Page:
Transactional emails, also known as ‘triggered emails’ or ‘automated emails’, are emails that are sent after an action has been taken. More often than not, they are sent to the person who took the action. For example, if you buy a product online, you’ll receive a transactional email once a payment has been accepted. Or, if you sign up to a subscription service, you’ll receive a transactional email in order to verify your email address. Sound familiar?
Why use transactional emails?
The reason why most companies use transactional emails is that it improves their customer experience by keeping them in the loop at the right moment. Customers like to be informed and not left guessing at any point of their journey – this can cause frustration/negative CX. If you are an SMTP2GO user, you may recall receiving an onboarding email after signing up. A way for us to quickly provide the most important information to get you started! Or, if you were unfortunate enough to forget your password, you will have received a transactional email when requesting a password reset. This real-time experience not only guides the customer throughout their journey. But, reduces those generic requests that tend to block up your support channels; allowing your support agents to focus on the trickier issues that need troubleshooting ability and emotion.
When should you use transactional emails?
When using transactional emails to improve your customer experience, you’ll need to ensure that they are sent at the right time throughout the customer journey. There is a fine line between “being helpful” and harassment. In fact, when used correctly, you’ll find they have a high user engagement rate.
Transactional emails are usually sent for the following reasons:
- Account creation and activation emails.
- Welcome and onboarding messages.
- User invitations.
- Security notifications.
- Password resets and two-factor authentication.
- Payment and shipping notifications.
Sending and delivering transactional emails
To ensure that your transactional emails are received with open arms, you’ll need to factor in the following.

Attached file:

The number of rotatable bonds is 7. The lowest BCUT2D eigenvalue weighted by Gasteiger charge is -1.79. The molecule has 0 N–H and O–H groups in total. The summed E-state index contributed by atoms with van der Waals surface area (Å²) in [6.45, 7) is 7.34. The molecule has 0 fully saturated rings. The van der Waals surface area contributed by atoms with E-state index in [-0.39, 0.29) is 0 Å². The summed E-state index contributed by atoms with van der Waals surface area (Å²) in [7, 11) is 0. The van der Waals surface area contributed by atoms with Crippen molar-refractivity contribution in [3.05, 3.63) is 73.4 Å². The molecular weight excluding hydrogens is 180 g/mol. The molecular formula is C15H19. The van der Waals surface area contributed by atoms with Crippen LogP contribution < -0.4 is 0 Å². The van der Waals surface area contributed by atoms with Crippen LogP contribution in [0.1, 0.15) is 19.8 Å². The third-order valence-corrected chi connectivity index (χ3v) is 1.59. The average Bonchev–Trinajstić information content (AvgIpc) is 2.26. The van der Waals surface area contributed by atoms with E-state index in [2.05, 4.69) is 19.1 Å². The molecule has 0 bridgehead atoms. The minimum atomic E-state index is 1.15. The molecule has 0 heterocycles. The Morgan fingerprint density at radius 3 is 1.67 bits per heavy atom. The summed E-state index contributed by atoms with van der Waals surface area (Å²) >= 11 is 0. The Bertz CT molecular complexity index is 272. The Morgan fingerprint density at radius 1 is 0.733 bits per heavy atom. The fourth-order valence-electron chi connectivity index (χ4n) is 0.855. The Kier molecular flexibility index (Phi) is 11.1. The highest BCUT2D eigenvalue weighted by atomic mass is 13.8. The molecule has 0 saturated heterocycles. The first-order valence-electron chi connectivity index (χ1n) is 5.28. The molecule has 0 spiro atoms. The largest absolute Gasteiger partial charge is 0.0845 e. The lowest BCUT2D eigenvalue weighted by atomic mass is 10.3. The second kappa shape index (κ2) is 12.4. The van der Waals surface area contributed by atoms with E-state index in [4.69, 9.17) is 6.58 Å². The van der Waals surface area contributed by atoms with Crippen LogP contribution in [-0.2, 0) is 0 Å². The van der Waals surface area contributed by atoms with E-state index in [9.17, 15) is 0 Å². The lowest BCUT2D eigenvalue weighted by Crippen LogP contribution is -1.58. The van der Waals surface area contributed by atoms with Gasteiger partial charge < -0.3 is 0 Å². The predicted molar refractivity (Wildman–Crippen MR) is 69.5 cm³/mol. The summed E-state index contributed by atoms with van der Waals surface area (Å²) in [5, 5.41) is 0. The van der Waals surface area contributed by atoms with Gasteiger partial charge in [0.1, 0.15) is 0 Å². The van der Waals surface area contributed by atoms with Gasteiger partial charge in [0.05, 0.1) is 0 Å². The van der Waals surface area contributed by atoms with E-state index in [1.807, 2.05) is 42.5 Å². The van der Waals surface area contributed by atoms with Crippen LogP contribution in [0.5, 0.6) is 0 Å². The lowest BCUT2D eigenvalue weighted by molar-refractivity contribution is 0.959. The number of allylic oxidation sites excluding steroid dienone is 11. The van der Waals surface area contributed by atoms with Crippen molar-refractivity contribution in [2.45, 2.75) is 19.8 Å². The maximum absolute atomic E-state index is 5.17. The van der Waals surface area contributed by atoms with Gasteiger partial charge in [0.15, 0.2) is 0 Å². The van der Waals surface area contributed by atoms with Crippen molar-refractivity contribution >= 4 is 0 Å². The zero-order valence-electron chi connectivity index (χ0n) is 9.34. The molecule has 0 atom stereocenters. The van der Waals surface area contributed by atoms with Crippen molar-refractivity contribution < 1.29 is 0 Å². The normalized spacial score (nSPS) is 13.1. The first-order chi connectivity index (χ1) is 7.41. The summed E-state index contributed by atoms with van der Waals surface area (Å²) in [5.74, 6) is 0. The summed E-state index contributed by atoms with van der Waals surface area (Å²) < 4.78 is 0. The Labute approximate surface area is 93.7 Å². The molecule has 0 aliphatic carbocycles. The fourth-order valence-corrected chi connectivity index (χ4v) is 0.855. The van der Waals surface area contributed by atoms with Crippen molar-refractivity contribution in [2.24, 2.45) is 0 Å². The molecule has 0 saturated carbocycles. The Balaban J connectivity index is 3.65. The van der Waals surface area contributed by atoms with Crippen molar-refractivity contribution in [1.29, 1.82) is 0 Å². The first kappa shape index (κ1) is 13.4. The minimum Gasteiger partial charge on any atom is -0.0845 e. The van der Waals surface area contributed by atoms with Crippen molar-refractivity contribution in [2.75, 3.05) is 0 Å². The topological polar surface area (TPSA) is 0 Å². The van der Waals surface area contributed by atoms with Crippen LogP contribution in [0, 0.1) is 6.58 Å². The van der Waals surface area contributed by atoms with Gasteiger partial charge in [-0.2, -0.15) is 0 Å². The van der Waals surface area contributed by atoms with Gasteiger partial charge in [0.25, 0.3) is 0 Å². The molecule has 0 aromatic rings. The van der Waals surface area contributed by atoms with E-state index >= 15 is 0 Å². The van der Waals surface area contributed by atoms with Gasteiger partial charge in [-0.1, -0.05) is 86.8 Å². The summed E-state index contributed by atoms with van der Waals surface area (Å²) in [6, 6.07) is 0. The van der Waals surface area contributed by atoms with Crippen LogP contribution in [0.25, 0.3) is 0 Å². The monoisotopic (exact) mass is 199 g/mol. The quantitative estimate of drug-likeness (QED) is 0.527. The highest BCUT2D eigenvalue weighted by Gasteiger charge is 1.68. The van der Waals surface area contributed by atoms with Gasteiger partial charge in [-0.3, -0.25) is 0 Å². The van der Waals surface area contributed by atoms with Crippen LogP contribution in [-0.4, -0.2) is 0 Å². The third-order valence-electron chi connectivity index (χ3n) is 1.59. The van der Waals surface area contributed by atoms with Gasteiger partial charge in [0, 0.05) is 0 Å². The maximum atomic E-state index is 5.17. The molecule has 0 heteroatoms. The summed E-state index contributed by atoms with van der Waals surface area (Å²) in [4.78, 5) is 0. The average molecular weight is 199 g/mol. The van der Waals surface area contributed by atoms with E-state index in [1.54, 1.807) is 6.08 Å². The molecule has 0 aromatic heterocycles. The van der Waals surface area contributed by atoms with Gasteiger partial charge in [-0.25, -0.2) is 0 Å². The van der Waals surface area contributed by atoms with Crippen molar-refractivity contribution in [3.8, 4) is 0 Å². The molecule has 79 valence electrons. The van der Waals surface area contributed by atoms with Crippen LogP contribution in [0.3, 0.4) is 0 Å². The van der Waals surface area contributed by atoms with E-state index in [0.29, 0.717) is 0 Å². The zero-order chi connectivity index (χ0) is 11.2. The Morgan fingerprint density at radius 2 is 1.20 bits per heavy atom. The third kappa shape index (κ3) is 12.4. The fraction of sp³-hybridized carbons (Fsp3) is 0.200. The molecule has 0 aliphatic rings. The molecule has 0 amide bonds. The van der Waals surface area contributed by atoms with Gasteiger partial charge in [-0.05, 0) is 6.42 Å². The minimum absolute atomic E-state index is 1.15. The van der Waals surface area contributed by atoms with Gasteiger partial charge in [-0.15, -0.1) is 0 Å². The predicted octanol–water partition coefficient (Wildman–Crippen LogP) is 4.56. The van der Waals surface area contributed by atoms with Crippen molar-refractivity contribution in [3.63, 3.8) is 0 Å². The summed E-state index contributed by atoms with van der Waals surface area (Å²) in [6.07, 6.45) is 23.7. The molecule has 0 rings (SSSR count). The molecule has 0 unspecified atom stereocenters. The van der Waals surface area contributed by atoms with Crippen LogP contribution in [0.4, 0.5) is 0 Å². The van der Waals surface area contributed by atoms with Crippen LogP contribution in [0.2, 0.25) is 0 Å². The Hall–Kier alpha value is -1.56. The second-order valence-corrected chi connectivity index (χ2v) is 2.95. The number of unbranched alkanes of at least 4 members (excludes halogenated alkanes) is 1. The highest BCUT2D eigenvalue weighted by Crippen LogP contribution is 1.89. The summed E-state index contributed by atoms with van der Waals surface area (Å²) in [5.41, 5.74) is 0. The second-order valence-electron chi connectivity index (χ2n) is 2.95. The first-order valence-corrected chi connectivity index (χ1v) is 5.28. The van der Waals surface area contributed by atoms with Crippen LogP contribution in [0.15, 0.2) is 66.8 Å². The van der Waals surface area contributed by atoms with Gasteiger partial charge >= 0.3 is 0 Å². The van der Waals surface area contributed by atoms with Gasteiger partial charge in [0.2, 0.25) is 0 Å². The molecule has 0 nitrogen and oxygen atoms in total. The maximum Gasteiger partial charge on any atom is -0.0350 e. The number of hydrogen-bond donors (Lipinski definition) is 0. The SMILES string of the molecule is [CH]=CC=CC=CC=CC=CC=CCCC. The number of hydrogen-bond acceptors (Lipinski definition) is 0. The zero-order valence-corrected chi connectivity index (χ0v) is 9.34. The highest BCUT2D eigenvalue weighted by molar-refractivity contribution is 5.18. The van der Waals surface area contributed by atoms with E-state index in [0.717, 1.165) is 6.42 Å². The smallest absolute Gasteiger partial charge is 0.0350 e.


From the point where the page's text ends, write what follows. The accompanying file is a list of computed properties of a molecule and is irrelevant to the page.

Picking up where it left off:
A transactional email more often than not contains private and personal data. If you think about the reason why a transactional email is sent, they may contain a full name, an email address, a home address, payment details and so on. Therefore, it’s extremely important that they are sent safely and securely. To find out more about security and how to protect your emails, take a look at ‘What is TLS, SSL, DKIM, and SPF?‘.
Meta information is the information given to the recipient before opening an email; the sender address, subject line and pre-header, to be more specific. It is critical to get these right if you want your transactional emails to be acknowledged, opened and read.
From and reply-to address
Whatever you do, DO NOT use a no-reply email address! Not only will your customer feel frustrated that they cannot contact you. But, allowing a user to reply to your email shows engagement which in turn improves delivery. If you discourage your users from replying, you may face delivery issues down the line. The from address should include your company name or anything that immediately links the email to the sender, and again, must link to a monitored inbox. At SMTP2GO we use email@example.com or firstname.lastname@example.org, both of which lead to a ticket system where an agent is ready to respond accordingly.
Subject line and pre-header
The subject line is a little trickier as most mailboxes will shorten your subject line, so they need to be clear and precise. Ideally, the customer will know what the email is about without having to open it, such as ‘Your Order Has Been Shipped!‘ (the pre-header should support your subject line). They can then choose to open the email and find out more information if needed. Now, this may sound a little contradictory as to what you’ve just read above in regards to user engagement. However, you are making life easier for your customer which is always a bonus. Plus, they will most likely open the email to track their order/ find out more information anyway.
Monitor open rates
Monitoring open rates is a great way to measure user engagement. If you are new to transactional emails, you may NOT get them right straight away. You’ll want to monitor your content and subject lines to see which work. If your transactional emails remain un-opened and your customers continue to send in support queries for the same, you may want to re-think your strategy. At the end of the day, they are there to make life easier for the customer, right?
Using a Smarthost
SMTP2GO is dedicated to email delivery and relays numerous transactional emails on a daily basis from around the world. We know what it takes to keep them landing in those inboxes, giving you more time to focus on your content, subject line, pre-header and analytics. Not convinced? Try SMTP2GO for free and let us know what you think.